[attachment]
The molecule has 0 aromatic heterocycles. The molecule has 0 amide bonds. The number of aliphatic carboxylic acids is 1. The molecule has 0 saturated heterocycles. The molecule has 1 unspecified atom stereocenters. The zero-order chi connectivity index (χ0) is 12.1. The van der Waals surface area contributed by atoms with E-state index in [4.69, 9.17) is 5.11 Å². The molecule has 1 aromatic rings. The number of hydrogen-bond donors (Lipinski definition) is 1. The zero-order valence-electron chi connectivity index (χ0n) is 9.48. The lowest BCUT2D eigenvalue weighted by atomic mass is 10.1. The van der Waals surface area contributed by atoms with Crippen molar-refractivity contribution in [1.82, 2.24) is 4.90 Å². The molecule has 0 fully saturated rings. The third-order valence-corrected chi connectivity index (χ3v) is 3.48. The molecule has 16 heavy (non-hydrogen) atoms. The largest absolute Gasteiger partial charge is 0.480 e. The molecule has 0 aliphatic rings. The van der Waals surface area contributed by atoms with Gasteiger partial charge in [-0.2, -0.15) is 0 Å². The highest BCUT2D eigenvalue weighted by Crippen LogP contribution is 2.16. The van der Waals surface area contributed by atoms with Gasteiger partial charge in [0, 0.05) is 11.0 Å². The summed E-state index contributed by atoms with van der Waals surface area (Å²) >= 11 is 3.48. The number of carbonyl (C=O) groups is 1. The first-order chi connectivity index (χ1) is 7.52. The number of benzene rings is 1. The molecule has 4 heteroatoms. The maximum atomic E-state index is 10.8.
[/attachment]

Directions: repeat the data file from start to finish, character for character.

The molecule has 0 aromatic heterocycles. The molecule has 0 amide bonds. The number of aliphatic carboxylic acids is 1. The molecule has 0 saturated heterocycles. The molecule has 1 unspecified atom stereocenters. The zero-order chi connectivity index (χ0) is 12.1. The van der Waals surface area contributed by atoms with E-state index in [4.69, 9.17) is 5.11 Å². The molecule has 1 aromatic rings. The number of hydrogen-bond donors (Lipinski definition) is 1. The zero-order valence-electron chi connectivity index (χ0n) is 9.48. The lowest BCUT2D eigenvalue weighted by atomic mass is 10.1. The van der Waals surface area contributed by atoms with Crippen molar-refractivity contribution in [1.82, 2.24) is 4.90 Å². The molecule has 0 fully saturated rings. The third-order valence-corrected chi connectivity index (χ3v) is 3.48. The molecule has 16 heavy (non-hydrogen) atoms. The largest absolute Gasteiger partial charge is 0.480 e. The molecule has 0 aliphatic rings. The van der Waals surface area contributed by atoms with Gasteiger partial charge in [-0.2, -0.15) is 0 Å². The highest BCUT2D eigenvalue weighted by Crippen LogP contribution is 2.16. The van der Waals surface area contributed by atoms with Gasteiger partial charge in [0, 0.05) is 11.0 Å². The summed E-state index contributed by atoms with van der Waals surface area (Å²) >= 11 is 3.48. The number of carbonyl (C=O) groups is 1. The first-order chi connectivity index (χ1) is 7.52. The number of benzene rings is 1. The molecule has 4 heteroatoms. The maximum atomic E-state index is 10.8.